If you’re tired of browsing much-thumbed magazines in the Dr’s waiting room and not interested in reading about the trials of being a superstar then why not dip into a clean, fresh, and free poetry card while you’re waiting for that Dr’s appointment? And if the Dr calls your name when you're half way through a poem that's not a problem, just take the card home with you.
Poems in the Waiting Room is a Dunedin based charity which has been supplying rest homes, medical centres, hospices and prisons with a new selection of free poetry cards every season for the past seven years.
When I heard about the UK project I wrote to congratulate the chairman and he replied, offering me a free license to use the name in New Zealand and also funding for the first card! Although PitWR (NZ) had accidental beginnings it has grown very purposefully since the first print run of 500 cards in 2008. We currently distribute 7000 cards every season throughout the South Island and lower half of the North Island.
We cater for all tastes with traditional and modern verse, haiku and poems for children. The poems are sourced nationally and internationally with the exception of the winter edition which is set aside for NZ poets – it also includes the winning poems from our annual competition. Not wanting to be responsible for inciting waiting room arguments or riots we steer clear of poems with political or religious themes!
Our goal is to be able to offer these free poetry cards throughout New Zealand. As we rely totally on our own fundraising and successful funding applications for our two costs, printing and postage, this is a very long term goal!
Receiving positive feedback from readers is all the encouragement we need to continue pursuing funding to ensure the project continues.
Picked up a copy of Summer 2011 Poems in the Waiting Room yesterday at Albany Street Medical Centre. Just wanted to say what a great idea and what a wonderful uplifting selection too - ideal for shifting thoughts away from health worries. And also to let you know these poems were being read, enjoyed, and discussed throughout the waiting room.
I've recently relocated to Dunedin and I love that I'm living in a town where poetry finds its way into our everyday lives. Thanks for sprinkling some fairy dust around the city :)
Each seasonal edition is transcribed into braille and published as booklets which are freely available to sight impaired poetry lovers.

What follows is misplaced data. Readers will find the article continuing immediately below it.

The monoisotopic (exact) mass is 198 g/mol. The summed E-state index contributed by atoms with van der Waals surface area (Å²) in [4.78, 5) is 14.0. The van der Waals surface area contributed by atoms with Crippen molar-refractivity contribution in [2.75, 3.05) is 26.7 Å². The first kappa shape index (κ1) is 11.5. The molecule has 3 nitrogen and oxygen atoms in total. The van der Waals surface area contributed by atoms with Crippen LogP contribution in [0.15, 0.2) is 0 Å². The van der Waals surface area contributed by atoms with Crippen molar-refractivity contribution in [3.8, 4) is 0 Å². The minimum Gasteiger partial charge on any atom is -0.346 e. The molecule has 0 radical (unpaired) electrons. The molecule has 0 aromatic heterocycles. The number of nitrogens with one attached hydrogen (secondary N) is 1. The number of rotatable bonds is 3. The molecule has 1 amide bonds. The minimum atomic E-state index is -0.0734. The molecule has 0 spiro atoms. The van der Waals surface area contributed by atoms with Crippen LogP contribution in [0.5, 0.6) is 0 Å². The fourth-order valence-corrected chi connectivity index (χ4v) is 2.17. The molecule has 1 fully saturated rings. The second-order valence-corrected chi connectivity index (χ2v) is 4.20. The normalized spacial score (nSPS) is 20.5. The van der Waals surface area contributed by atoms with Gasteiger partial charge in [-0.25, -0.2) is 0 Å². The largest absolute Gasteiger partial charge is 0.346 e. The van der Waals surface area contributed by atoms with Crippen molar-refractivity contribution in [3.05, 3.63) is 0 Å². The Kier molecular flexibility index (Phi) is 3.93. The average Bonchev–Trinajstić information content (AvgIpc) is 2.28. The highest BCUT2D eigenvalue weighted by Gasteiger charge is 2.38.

Over the past 3 years I’ve organised four PoARTry fundraising exhibitions for PitWR(NZ). When artists agree to participate in an exhibition they are sent a selection of poems and asked to create an artwork, in their chosen medium, in response to their favourite poem/s. The resulting exhibition also features artists’ talks, poetry readings, and craft workshops. It’s always great fun and, with a 30% commission on all sales, an enormous help to our budget.
The 2015 PitWR (NZ) project is Lilliput Libraries - little free community libraries. With funding from the Creative New Zealand Creative Communities scheme 10 Lilliput Libraries were constructed by Cargill Enterprises (the trading arm of the Otago Disabled Citizens Society). Volunteer artists ranging from professionals, through to secondary school students, and guardians who wanted to make their mark on their Library then painted the libraries before they were filled with books and set up on Guardian’s fences. These books are free, for people to take and keep, or pass on, or return to the original or another Lilliput Library. We encourage people, at some stage, to pop a replacement book in the Library so they are self-stocking with top ups by the Guardians! We're hoping they'll become focal neighbourhood spots - a bit like the old corner dairies.
Neighbours, friends, workmates and local businesses have all donated time, materials or talent. As well as supplying paint for our Lilliput artists, Resene has set up a ‘book drop off’ bin in their Dunedin store - these books are distributed to the Guardians for topping up their libraries. We have a long waiting list of people wanting to become Lilliput Library Guardians so I’m currently looking at options for funding some more.
If you've got more than a passing interest in poetry, why not enter PitWR’s current poetry competition – entries close on February 29. There are three monetary prizes plus every entry will be considered for inclusion in future poetry cards. Further information may be found on the blog waitingroompoems.wordpress.com or by emailing firstname.lastname@example.org.
By Ruth Arnison